My name is Rasha Al-Katta and I am Canadian
My Canada is a country of tolerance, kindness, and the stories of millions weaved into the very fabric of its history. This year we celebrate the 150th birthday of a country many of us are lucky to call home. A privilege dear to my heart.By: Rasha Al-Katta, Ottawa Shaper
(Originally published in the Hill Times)
The following is Rasha Al-Katta's speech she delivered last week at a Famous 5 Ottawa event for author Charlotte Gray's book The Promise of Canada. Ms. Al-Katta is a Famous 5 Ottawa Norton Rose Fulbright Mentorship Program winner, who was matched up with nation builder Ms. Gray.
OTTAWA-My name is Rasha Al-Katta and I am Canadian.
I love poutine, say "Zed" instead of "Zee," drench everything in maple syrup and utter the word "sorry" more than I'd care to admit.
My Canada is a country of tolerance, kindness, and the stories of millions weaved into the very fabric of its history.
This year we celebrate the 150th birthday of a country many of us are lucky to call home.
A privilege dear to my heart.
In 1997, my family fled to come here seeking refuge in the warm hearts of its people, despite the cold climates Canadians know so well.
On its 150th birthday, I can think of no better gift to present this wonderful country than that of Charlotte Gray's book The Promise of Canada.
We are fortunate to hear from her on her latest publication.
She is an award-winning historian and autobiographer and is one of Canada's most distinguished writers. Saying that her biography is jaw-dropping and awe-inspiring would be an understatement.
What a truly inspirational woman.
From completing her education at Oxford University and the London School of Economics, to being named a member of the Order of Canada, to having authored 10 acclaimed books of literary non-fiction.
It's of no surprise that she's a truly gifted writer and speaker.
I was mesmerized from the very first words inked into the pages of The Promise of Canada.
She captures the Canada that I have grown to know and love. The Canada that I call home. My Canada.
In her words: "There is no single image that captures our country, just as there is no single narrative in our multi-layered history. Every vision, every story is part of the promise of Canada."
Her stroke of genius is that she doesn't approach Canada's history as a political scientist, historian or journalist, but as a biographer.
One who believes that the ideas and actions of individuals can shape larger social changes, and those changes, in turn, mould national identity.
For example, Canada may now to be known as an advocate for gender equality and human rights.
But this wasn't always the case.
It took the voice of five incredible people to bravely challenge the status quo and insist that women be officially recognized as persons to the fullest legal sense of the word.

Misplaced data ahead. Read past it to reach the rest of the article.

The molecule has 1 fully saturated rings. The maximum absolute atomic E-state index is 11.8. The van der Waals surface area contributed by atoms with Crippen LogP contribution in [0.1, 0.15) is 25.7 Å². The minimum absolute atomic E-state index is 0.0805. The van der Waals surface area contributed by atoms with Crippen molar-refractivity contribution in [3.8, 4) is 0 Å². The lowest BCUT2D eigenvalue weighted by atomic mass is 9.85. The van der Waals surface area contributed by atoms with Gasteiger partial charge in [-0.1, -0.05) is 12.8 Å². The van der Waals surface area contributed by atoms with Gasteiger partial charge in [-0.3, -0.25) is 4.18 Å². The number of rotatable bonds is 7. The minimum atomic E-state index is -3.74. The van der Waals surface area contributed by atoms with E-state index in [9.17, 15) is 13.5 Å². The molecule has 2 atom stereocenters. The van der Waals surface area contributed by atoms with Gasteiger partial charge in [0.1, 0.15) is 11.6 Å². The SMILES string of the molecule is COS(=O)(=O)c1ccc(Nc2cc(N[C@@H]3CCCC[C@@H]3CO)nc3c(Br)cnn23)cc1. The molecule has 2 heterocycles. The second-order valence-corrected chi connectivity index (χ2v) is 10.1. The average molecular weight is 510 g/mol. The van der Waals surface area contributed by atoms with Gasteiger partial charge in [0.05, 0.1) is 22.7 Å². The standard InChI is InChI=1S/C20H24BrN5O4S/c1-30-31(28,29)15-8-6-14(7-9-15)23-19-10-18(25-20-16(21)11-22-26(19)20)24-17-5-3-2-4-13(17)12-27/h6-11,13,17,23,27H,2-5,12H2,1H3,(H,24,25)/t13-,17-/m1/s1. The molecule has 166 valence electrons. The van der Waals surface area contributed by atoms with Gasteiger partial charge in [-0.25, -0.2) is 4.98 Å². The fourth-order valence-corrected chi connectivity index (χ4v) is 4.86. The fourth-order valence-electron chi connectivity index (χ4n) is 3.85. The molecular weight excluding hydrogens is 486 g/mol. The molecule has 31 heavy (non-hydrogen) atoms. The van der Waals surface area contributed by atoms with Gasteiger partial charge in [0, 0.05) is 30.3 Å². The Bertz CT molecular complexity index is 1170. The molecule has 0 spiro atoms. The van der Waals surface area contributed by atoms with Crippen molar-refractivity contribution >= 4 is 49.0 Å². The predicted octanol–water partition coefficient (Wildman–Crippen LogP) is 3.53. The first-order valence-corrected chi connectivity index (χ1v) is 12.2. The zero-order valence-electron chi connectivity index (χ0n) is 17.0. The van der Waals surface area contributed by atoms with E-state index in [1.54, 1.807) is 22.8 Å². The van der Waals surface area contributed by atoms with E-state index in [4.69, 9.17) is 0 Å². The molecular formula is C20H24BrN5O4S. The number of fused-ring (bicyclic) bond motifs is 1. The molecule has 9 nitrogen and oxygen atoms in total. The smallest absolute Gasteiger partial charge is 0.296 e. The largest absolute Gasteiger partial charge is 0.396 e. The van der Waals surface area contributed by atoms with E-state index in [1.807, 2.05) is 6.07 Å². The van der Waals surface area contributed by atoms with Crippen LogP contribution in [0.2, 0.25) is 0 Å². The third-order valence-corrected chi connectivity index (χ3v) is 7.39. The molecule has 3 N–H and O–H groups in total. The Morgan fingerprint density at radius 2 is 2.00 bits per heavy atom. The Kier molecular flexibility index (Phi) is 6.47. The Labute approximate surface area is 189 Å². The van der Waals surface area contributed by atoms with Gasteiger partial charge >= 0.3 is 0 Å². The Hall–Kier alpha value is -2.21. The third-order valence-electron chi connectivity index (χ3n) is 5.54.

Henrietta Muir Edwards.
The Famous 5.
These five Albertan women were drawn together by the tides of history and a shared idealism.
Together, they formed an unstoppable force that changed the world for women in Canada.
Their story shaped our country and inspired the founding of organizations such as Famous 5 Ottawa; an organization where women's successes are celebrated, and where they are encouraged to become nation builders in their own right.
I would like to thank Famous 5 Ottawa and Norton Rose Fulbright for the opportunity to be here tonight. Thank you for giving me a voice and for inspiring me to never settle for the status quo.
Stories of incredible Canadians such as the Famous 5 are the stories of Canada that I grew up listening to.
The Canada that Charlotte Gray describes as one where though its 35 million citizens do not look, speak or pray alike, we have learned to share this land.
We have learned to live in neighbourly sympathy.
We have learned to live in harmony.
In the worlds of Shane Koyczan:
"we are cultures strung together
then woven into a tapestry
and the design is what makes us
more than the sum total of our history."
Rasha Al-Katta's fluency in English, French and Arabic, and her passion for international affairs, community development and languages has led her to positions with the Centre for Global and Community Engagement, Canada's Permanent Mission to the Office of the United Nations in Geneva and Global Affairs Canada. Her latest philanthropic endeavour was raising funds for WaterAid to help provide 200 people in Eastern Africa with clean water for life. As part of this effort, she successfully reached the summit of Mount Kilimanjaro to raise awareness and funds to combat the global water and sanitation crisis. She was awarded an MA from the Norman Paterson School of International Affairs, and was named a Global Shaper by the World Economic Forum. The Famous 5 Ottawa Norton Rose Fulbright Mentorship Program is an opportunity for young women to be heard. Famous 5 Ottawa believes that young women should be at the front of the room speaking and not at the back of the room organizing. Through the generous support of international law firm Norton Rose Fulbright, we coach and mentor young women in their remarks and provide them with a bursary for their research and effort. The Famous 5 Ottawa Norton Rose Fulbright has provided speaking opportunities for a diverse and interesting group of young women for five years.